Posters for candidates from all parties and none - will they be able to work together for the benefit of the community?
So that’s it, the election campaigning is over and today the people are having their say before the sorting and counting starts tomorrow.
But what is it all about you have to ask. Sixteen people have spent the last few weeks and months striving to gain one of six seats in the Drogheda Urban electoral area and another 12 are slugging it out for one of four seats in Drogheda Rural.
In Laytown and Bettystown it’s a similar picture with fifteen candidates chasing seven seats
But, when the dust settles, the votes are cast and counted and the ten Drogheda councillors are elected, what then? The councillors will be overworked and underpaid but they will have little or no power.
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The lucky few can look forward to long hours of work on behalf of the people but with precious little reward. They will get to attend meetings at which they can voice an opinion but the final decisions are taken by the Council officials.
The Local Government Reform Act 2014 changed the structure of local government throughout the country. Among other things it abolished all town councils which, because of its geography, was a disaster for Drogheda.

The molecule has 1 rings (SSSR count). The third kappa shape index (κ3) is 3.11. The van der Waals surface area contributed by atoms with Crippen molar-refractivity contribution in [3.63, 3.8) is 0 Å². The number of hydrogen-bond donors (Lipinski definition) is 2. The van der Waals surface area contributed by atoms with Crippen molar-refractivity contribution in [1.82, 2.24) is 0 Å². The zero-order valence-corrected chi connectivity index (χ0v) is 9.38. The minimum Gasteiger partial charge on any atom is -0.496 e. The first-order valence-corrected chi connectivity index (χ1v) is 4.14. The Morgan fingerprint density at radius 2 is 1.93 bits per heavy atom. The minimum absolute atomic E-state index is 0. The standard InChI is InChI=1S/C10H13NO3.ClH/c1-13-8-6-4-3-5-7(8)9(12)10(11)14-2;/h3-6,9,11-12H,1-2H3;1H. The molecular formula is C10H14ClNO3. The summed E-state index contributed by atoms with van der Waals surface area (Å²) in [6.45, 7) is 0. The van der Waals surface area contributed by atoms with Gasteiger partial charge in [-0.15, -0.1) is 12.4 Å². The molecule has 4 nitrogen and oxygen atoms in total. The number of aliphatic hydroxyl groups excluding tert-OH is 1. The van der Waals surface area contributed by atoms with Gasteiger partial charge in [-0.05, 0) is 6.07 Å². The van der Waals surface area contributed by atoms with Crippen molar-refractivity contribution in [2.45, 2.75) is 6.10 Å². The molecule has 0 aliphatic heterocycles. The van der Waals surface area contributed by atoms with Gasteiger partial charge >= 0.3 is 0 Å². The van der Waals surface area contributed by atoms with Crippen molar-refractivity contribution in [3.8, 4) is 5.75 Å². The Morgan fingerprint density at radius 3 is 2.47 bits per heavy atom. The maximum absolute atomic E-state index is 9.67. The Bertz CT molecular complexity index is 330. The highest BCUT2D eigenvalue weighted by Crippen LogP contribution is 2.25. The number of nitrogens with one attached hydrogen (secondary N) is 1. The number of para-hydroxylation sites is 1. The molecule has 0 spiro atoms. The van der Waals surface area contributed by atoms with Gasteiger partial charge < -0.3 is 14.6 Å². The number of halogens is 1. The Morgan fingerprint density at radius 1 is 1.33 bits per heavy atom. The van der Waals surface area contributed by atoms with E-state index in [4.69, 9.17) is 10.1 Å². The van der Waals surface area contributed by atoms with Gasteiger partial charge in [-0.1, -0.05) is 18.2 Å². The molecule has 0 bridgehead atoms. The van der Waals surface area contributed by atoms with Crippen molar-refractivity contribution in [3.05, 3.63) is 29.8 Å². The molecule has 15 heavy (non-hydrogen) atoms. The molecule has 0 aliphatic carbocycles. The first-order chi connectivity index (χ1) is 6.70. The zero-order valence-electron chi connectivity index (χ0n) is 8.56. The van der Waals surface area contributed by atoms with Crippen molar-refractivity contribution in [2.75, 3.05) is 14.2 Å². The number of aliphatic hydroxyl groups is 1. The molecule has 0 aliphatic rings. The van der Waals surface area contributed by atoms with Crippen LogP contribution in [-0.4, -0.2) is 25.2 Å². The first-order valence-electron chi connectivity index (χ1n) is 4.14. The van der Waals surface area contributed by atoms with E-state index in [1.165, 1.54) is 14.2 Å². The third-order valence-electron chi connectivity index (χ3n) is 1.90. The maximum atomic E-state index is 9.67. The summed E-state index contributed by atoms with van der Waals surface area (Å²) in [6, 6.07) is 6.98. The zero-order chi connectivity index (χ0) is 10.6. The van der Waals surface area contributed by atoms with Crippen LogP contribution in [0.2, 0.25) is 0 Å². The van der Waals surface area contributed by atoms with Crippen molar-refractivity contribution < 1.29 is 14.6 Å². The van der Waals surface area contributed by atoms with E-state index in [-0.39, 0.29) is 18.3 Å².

Because of its position on the boundary between Louth and Meath some areas of the town look North to Dundalk for its local government services while the rest, the faa side, looks West to Navan.
Inevitably perhaps, because it is on the periphery of both Council’s sphere of operations, Drogheda tends to lose out in all manner of ways.
This makes it important that, no matter what the final shake up is in Drogheda and East Meath, Councillors from both must continue to co-operate and to strengthen their ties which have only recently been established.
The reasons for this co-operation are compelling and have been well made on many occasions by advocates for Drogheda to become the next Irish City.
It will be important for the incoming councillors to put party differences aside and to work together to have the East Meath and Drogheda areas merged into one local government area to ensure a decent future for both.
The alternatives for both areas are just too bleak to contemplate.
This article was written by Andy Spearman